Michigan home health care companies and the home health care industry are facing significant changes under the U.S. Department of Labor’s (DOL) proposed rule change to the Fair Labor Standards Act’s (FLSA) 1975 “companionship exemption.”    Proposed FLSA Revision  On December 27, 2011 the DOL published a notice of proposed rulemaking to revise the companionship … Continue Reading

Does An Employer Violate the FLSA’s Anti-retaliation Provision for Firing Employee For Facebook Posting About Payment Practices?

On June 24, 2011, a Florida federal district court dismissed a claim that an employer violated the Fair Labor Standards Act’s (FLSA) anti-retaliation provision by allegedly firing an employee who expressed her disagreement over the employer’s payment practices on Facebook. The Plaintiff, Lilli Morse, filed suit against her former employer, J.P. Morgan Chase & Co., under … Continue Reading

Employers Cannot Ignore Costly Risks of Mis-classifying Independent Contractors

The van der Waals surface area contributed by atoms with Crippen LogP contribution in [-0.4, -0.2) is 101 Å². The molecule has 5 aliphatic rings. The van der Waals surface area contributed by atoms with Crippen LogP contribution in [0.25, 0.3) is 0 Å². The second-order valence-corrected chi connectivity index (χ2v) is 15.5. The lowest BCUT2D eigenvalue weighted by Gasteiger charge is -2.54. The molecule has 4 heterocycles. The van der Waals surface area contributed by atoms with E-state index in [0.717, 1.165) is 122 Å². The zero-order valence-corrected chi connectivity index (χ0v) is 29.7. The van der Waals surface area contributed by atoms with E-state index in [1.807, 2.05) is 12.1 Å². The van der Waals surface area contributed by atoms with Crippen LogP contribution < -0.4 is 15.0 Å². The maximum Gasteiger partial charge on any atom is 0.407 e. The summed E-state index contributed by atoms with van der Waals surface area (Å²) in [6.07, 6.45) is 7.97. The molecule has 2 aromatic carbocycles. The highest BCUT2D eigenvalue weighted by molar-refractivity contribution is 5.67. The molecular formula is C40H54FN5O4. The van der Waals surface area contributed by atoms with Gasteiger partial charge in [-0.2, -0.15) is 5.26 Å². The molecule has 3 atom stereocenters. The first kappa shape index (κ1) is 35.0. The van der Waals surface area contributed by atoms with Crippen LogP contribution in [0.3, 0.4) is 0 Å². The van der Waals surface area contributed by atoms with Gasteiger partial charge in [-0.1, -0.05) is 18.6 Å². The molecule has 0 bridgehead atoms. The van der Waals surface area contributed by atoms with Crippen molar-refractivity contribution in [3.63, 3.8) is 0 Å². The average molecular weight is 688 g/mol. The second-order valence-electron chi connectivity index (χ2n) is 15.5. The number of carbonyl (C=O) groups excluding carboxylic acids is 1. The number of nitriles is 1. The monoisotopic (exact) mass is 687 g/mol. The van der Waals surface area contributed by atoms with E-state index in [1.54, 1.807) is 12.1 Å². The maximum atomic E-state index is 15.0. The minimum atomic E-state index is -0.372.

With increased scrutiny and The Fair Labor Standards Act (FLSA) requires-with two general exceptions-employees to receive no less than the current minimum wage not less than 1 1/2 times the regular rate of pay for all hours worked in excess of 40 hours per week. Independent contractors are one of the exemptions under the FLSA. But gaining the benefits and cost savings of using independent contractors is not without risk. This is because merely identifying an individual as an independent contractor and even further memorializing this relationship in a written agreement does not preclude a judge from later "second-guessing" an employer's decision. Instead, determining whether an independent contractor or actual employment relationship exists under the FLSA depends upon applying what is referred to as an "economic reality test." The focus under this test is on: Further compounding the difficulties employers face incorrectly identifying an employee versus an independent contractor is the fact that no one factor is determinative in this test. Thus, it is not uncommon for both the employer and the individual to operate under the assumption that an independent contract relationship exists, only to have a judge later down the road second-guess both the employer and the employee and determine the actual employment relationship existed between the two. Employers simply cannot afford to make costly decision-making pitfalls when it comes to misclassifying individuals as independent contractors rather than regular W-2 employees. It is therefore critical to revisit your independent contract relationships. In light of this test, determining whether an individual is an employee or independent contractor will rarely be made with certainty. Especially because ... But good decisions can be made by carefully reviewing all independent contract relationships with experienced legal counsel. Otherwise, employers should expect to face certain liabilities that include backpay, liquidated damages, civil damages, attorney fees, or any combination of these remedies.… Continue Reading